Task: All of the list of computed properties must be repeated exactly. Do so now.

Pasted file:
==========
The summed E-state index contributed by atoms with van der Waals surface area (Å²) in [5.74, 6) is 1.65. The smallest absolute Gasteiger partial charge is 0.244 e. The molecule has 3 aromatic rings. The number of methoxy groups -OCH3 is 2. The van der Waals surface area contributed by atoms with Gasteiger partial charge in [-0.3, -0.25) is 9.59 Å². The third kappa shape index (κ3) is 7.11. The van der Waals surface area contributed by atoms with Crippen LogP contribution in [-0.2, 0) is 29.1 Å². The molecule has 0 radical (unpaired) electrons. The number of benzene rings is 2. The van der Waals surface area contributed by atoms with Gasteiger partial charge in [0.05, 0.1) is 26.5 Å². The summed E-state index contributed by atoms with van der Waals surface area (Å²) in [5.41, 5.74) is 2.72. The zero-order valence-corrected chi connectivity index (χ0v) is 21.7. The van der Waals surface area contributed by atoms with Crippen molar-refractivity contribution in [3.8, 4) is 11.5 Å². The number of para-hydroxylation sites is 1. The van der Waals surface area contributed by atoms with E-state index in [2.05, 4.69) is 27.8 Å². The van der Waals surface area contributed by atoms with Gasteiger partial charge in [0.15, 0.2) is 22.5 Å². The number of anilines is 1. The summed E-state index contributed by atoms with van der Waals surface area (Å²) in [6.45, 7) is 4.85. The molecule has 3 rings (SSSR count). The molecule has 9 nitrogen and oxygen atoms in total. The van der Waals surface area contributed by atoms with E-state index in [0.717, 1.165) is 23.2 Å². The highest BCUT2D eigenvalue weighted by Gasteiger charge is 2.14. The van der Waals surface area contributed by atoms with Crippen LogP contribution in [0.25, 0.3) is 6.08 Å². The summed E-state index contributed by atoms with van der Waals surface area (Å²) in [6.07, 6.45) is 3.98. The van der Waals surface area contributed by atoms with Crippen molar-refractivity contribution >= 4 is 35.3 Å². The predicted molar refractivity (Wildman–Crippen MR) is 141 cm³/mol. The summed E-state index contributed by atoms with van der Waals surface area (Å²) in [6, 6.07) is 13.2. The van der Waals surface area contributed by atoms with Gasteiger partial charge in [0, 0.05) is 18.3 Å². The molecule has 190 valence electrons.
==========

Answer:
The summed E-state index contributed by atoms with van der Waals surface area (Å²) in [5.74, 6) is 1.65. The smallest absolute Gasteiger partial charge is 0.244 e. The molecule has 3 aromatic rings. The number of methoxy groups -OCH3 is 2. The van der Waals surface area contributed by atoms with Gasteiger partial charge in [-0.3, -0.25) is 9.59 Å². The third kappa shape index (κ3) is 7.11. The van der Waals surface area contributed by atoms with Crippen LogP contribution in [-0.2, 0) is 29.1 Å². The molecule has 0 radical (unpaired) electrons. The number of benzene rings is 2. The van der Waals surface area contributed by atoms with Gasteiger partial charge in [0.05, 0.1) is 26.5 Å². The summed E-state index contributed by atoms with van der Waals surface area (Å²) in [5.41, 5.74) is 2.72. The zero-order valence-corrected chi connectivity index (χ0v) is 21.7. The van der Waals surface area contributed by atoms with Crippen molar-refractivity contribution in [3.8, 4) is 11.5 Å². The number of para-hydroxylation sites is 1. The van der Waals surface area contributed by atoms with E-state index in [2.05, 4.69) is 27.8 Å². The van der Waals surface area contributed by atoms with Gasteiger partial charge in [0.15, 0.2) is 22.5 Å². The number of anilines is 1. The summed E-state index contributed by atoms with van der Waals surface area (Å²) in [6.45, 7) is 4.85. The molecule has 3 rings (SSSR count). The molecule has 9 nitrogen and oxygen atoms in total. The van der Waals surface area contributed by atoms with E-state index in [0.717, 1.165) is 23.2 Å². The highest BCUT2D eigenvalue weighted by Gasteiger charge is 2.14. The van der Waals surface area contributed by atoms with Crippen LogP contribution in [0.25, 0.3) is 6.08 Å². The summed E-state index contributed by atoms with van der Waals surface area (Å²) in [6.07, 6.45) is 3.98. The van der Waals surface area contributed by atoms with Crippen molar-refractivity contribution >= 4 is 35.3 Å². The predicted molar refractivity (Wildman–Crippen MR) is 141 cm³/mol. The summed E-state index contributed by atoms with van der Waals surface area (Å²) in [6, 6.07) is 13.2. The van der Waals surface area contributed by atoms with Gasteiger partial charge in [0, 0.05) is 18.3 Å². The molecule has 190 valence electrons.